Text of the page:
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Photographing hares boxing in snow
I’ve endured the icy winds of Antarctica in order to photograph wildlife for my paintings. But nothing in that cold climate compares to my ordeal of watching courting hares on the Yorkshire Wolds in 2010. As the country came to grips with one of the iciest cold snaps in decades, I spent 10 days trudging through thigh deep snow, sometimes for eight hours a day. When it snows on the Wolds, it really snows, and when it blows, it really drifts. Getting close to the hares in these conditions was one of the harshest consignments of my career.
Hares box in winter
Hares don’t just box and breed in spring, although this is the climax of the season, it can happen at any time of year and they can have three or four litters a year. They seem to favour specific fields for their courtship, which they return to time and time again, and if you happen to discover the spot I’ve always believed it worth the effort it takes to watch them.
If you see more than one hare – follow it
Hares are solitary animals and when I saw a couple together in the snow shortly after a heavy snowfall, I knew they had to be courting and I couldn’t miss out on the chance to photograph them, despite the weather. I had been out on a drive through the white wintry landscape looking for owls and had already taken a great picture of a tawny owl roosting in an ash tree: a dusting of snow around its hole and a few flakes on its head.
Hares shelter in snow holes
The hares, sat tight in individual dug out holes in the snow and facing away from the biting wind, were a little far from the road so I grabbed my camera and tripod and headed across a large arable field. The snow was particularly deep and it was heavy going. As I struggled through the drifts, which were above my waist on the edge of the road, I spotted four more. They shuffled down deeper into the snow as I approached and flattened their ears to their bodies until only their eyes were visible, peeking above the snow line.Hares running through snow
I took a few shots of the courting couple and then the snow seemed to explode behind them as they leapt up and dashed away into the distance. The other four hares took chase – there was a female in season and the males weren’t going to let her out of their sight. It was difficult getting close enough for a good photograph, but I found that if I took heed of the wind’s direction and moved slowly, sniper-like I could get surprisingly close.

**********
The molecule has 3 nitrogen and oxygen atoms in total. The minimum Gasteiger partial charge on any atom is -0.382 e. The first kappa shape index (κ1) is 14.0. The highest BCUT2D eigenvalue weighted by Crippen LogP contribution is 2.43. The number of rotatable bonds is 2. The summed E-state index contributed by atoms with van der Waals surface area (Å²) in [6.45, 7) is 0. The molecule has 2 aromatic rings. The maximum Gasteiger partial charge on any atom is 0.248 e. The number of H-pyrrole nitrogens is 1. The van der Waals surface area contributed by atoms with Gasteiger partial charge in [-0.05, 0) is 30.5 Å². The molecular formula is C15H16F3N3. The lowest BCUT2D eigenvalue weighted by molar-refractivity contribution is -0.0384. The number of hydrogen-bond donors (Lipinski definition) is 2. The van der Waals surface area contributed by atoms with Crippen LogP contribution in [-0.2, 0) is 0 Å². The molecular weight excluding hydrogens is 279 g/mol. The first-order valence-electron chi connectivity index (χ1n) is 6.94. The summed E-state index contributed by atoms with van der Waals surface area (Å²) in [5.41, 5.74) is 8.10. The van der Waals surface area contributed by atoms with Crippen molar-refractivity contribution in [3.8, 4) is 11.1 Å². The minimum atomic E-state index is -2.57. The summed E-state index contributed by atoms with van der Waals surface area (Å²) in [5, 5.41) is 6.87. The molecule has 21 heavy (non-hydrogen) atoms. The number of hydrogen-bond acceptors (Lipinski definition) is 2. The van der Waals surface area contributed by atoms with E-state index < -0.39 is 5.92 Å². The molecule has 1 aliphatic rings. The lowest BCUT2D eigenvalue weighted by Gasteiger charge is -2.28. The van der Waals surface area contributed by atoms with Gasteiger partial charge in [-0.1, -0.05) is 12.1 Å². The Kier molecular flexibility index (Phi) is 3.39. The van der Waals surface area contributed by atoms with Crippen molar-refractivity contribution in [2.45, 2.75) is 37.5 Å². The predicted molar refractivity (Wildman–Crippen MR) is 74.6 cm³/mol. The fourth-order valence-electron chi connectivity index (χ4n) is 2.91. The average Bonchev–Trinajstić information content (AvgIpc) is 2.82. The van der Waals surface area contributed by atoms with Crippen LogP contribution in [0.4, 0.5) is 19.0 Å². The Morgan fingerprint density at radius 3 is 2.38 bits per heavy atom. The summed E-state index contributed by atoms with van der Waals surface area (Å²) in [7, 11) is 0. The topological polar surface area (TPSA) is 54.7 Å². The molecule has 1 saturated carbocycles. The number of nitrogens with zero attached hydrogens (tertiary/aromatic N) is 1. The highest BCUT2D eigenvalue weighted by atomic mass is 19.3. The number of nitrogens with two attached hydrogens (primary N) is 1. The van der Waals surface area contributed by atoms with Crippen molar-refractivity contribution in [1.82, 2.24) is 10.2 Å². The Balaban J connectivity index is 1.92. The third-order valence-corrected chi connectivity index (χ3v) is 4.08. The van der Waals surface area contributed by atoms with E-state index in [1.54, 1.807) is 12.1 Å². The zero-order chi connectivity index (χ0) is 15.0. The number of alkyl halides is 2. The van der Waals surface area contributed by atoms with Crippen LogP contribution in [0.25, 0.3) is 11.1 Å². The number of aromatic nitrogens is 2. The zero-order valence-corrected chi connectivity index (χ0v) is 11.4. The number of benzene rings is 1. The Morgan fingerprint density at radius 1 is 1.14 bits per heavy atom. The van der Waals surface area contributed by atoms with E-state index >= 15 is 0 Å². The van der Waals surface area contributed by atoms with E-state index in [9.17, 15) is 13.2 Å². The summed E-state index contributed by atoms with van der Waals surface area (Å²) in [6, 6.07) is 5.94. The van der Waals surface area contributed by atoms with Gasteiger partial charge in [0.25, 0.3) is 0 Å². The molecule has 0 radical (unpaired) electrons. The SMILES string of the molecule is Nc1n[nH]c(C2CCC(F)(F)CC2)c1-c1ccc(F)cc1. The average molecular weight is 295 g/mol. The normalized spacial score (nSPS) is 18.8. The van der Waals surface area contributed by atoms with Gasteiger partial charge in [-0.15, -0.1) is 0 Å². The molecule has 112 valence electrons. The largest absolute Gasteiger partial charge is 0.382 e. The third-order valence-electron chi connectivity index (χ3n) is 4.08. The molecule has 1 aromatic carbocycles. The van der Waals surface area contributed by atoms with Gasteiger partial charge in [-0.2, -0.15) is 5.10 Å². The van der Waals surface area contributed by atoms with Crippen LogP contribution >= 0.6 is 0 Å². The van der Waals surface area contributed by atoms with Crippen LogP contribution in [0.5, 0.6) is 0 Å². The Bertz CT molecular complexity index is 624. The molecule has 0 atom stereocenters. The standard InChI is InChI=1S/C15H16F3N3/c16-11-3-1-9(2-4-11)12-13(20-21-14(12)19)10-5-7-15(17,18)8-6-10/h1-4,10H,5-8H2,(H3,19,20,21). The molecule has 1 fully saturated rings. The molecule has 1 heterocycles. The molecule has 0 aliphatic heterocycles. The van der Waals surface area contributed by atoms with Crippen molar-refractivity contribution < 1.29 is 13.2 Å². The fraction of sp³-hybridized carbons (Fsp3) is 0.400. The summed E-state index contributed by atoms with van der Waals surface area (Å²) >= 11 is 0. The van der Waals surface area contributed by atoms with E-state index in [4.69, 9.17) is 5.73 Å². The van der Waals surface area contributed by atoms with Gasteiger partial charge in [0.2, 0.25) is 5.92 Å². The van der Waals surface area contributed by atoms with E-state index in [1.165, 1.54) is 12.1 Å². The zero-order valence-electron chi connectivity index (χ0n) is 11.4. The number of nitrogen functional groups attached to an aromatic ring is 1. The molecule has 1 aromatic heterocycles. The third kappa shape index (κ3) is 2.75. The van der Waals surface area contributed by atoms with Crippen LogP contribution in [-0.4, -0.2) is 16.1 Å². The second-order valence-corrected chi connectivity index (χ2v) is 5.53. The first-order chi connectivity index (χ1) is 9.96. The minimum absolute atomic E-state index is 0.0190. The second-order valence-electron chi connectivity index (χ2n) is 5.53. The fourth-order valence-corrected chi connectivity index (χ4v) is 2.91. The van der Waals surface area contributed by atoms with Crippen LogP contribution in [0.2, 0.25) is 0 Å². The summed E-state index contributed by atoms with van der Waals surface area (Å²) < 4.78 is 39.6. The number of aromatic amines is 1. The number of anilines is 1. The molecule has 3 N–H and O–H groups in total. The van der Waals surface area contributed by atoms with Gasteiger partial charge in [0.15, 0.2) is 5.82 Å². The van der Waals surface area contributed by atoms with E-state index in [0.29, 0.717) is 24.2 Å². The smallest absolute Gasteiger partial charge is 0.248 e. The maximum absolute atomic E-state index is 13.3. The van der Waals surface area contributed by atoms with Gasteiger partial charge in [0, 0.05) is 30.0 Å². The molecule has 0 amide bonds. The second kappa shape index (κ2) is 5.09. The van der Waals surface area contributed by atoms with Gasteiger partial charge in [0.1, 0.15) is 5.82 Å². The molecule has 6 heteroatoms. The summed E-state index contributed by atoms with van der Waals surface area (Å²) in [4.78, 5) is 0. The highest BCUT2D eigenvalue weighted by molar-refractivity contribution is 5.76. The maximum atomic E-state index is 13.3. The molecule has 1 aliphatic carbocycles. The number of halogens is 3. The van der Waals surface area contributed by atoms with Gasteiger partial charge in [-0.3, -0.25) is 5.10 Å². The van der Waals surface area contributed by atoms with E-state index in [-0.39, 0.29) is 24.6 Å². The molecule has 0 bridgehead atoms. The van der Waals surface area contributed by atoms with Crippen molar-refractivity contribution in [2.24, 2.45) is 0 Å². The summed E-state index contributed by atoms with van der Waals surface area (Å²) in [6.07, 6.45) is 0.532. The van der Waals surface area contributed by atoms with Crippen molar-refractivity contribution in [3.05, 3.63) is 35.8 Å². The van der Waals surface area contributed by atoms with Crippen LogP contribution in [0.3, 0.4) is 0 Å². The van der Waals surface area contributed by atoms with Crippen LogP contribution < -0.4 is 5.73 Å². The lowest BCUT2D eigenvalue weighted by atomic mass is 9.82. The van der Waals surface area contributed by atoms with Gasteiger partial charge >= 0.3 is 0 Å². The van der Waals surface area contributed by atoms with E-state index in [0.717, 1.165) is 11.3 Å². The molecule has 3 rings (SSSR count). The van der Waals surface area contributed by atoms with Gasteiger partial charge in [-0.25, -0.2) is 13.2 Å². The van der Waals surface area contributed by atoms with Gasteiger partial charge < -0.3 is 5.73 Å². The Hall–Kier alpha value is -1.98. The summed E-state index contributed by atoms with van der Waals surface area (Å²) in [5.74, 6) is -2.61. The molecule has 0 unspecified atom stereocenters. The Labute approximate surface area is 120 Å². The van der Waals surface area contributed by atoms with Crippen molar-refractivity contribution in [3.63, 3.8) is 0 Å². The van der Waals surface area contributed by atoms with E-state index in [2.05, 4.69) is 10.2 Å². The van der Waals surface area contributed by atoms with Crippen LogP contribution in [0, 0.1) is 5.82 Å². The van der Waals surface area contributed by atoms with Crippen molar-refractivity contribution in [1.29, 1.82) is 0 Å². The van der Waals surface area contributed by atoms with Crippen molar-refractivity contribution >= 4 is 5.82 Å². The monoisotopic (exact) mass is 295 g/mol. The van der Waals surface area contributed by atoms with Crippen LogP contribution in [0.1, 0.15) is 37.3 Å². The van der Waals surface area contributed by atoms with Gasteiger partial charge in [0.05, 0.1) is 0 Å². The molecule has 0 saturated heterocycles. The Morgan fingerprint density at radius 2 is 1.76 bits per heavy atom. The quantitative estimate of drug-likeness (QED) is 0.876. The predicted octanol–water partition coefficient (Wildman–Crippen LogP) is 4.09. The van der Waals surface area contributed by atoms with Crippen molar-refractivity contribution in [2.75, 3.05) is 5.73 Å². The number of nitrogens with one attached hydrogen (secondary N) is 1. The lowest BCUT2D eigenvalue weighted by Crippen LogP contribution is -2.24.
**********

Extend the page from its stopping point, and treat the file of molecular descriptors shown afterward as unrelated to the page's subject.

Following hares in snow
Whenever the hares looked alarmed I would stay still and resume my tentative approach when they settled down again. But it took up to an hour to get really close and it was bitterly cold out on the exposed field. Whenever a large snow storm came over the hares hunkered down with their backs to the wind all in a line, but in between the storms males would go around the group testing the female’s receptivity. They were usually quickly rebuffed with a swift box from the female, who lay partially hidden in snow dugouts.
I used the blizzards whiteouts to get a little bit closer still. But as the weather cleared they spotted me and were uneasy with my proximity. In my habitual green camouflage gear I stuck out like a sore thumb in contrast to the pure white landscape. The hares dashed through a hedge into the next field. I used the hedge as cover as I approached them and then peered over into the next field. I spotted a larger group out in the middle of the field – there were eight in this new group and I could see still more in the distance – 20, perhaps 30 hares in total. With so many pairs of eyes looking out, I was quickly spotted and they dashed over the horizon. I followed them to the bottom of the field and was on the brink of giving up when I spotted a few doubling back on me.
Hars use the same fields again and again
As well as using the same field again and again, hares also like to court in the same place on a specific field and it turned out that spot was just behind me. From my hiding place I counted 24 hares bouncing over the horizon towards me and then they joined into a group of 32.